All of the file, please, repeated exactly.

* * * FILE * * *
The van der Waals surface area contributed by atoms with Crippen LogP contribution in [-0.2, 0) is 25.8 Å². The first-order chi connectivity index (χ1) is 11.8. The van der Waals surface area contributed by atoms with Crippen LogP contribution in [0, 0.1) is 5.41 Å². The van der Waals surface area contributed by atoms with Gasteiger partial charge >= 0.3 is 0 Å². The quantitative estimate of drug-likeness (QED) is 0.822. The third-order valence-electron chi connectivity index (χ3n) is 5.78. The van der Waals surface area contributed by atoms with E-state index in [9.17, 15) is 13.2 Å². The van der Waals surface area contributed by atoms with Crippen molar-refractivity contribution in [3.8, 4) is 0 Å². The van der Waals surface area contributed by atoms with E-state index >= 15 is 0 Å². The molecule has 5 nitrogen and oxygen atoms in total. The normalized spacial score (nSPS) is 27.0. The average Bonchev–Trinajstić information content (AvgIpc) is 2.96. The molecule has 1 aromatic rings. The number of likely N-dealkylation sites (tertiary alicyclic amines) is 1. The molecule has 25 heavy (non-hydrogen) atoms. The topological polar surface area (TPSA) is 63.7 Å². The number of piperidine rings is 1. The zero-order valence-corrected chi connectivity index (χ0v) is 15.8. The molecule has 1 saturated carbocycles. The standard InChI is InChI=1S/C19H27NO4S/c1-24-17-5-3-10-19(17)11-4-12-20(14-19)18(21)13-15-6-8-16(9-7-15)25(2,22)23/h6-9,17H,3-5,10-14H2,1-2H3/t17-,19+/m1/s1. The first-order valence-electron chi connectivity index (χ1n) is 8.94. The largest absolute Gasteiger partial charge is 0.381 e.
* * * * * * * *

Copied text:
The van der Waals surface area contributed by atoms with Crippen LogP contribution in [-0.2, 0) is 25.8 Å². The first-order chi connectivity index (χ1) is 11.8. The van der Waals surface area contributed by atoms with Crippen LogP contribution in [0, 0.1) is 5.41 Å². The van der Waals surface area contributed by atoms with Gasteiger partial charge >= 0.3 is 0 Å². The quantitative estimate of drug-likeness (QED) is 0.822. The third-order valence-electron chi connectivity index (χ3n) is 5.78. The van der Waals surface area contributed by atoms with E-state index in [9.17, 15) is 13.2 Å². The van der Waals surface area contributed by atoms with Crippen molar-refractivity contribution in [3.8, 4) is 0 Å². The van der Waals surface area contributed by atoms with E-state index >= 15 is 0 Å². The molecule has 5 nitrogen and oxygen atoms in total. The normalized spacial score (nSPS) is 27.0. The average Bonchev–Trinajstić information content (AvgIpc) is 2.96. The molecule has 1 aromatic rings. The number of likely N-dealkylation sites (tertiary alicyclic amines) is 1. The molecule has 25 heavy (non-hydrogen) atoms. The topological polar surface area (TPSA) is 63.7 Å². The number of piperidine rings is 1. The zero-order valence-corrected chi connectivity index (χ0v) is 15.8. The molecule has 1 saturated carbocycles. The standard InChI is InChI=1S/C19H27NO4S/c1-24-17-5-3-10-19(17)11-4-12-20(14-19)18(21)13-15-6-8-16(9-7-15)25(2,22)23/h6-9,17H,3-5,10-14H2,1-2H3/t17-,19+/m1/s1. The first-order valence-electron chi connectivity index (χ1n) is 8.94. The largest absolute Gasteiger partial charge is 0.381 e.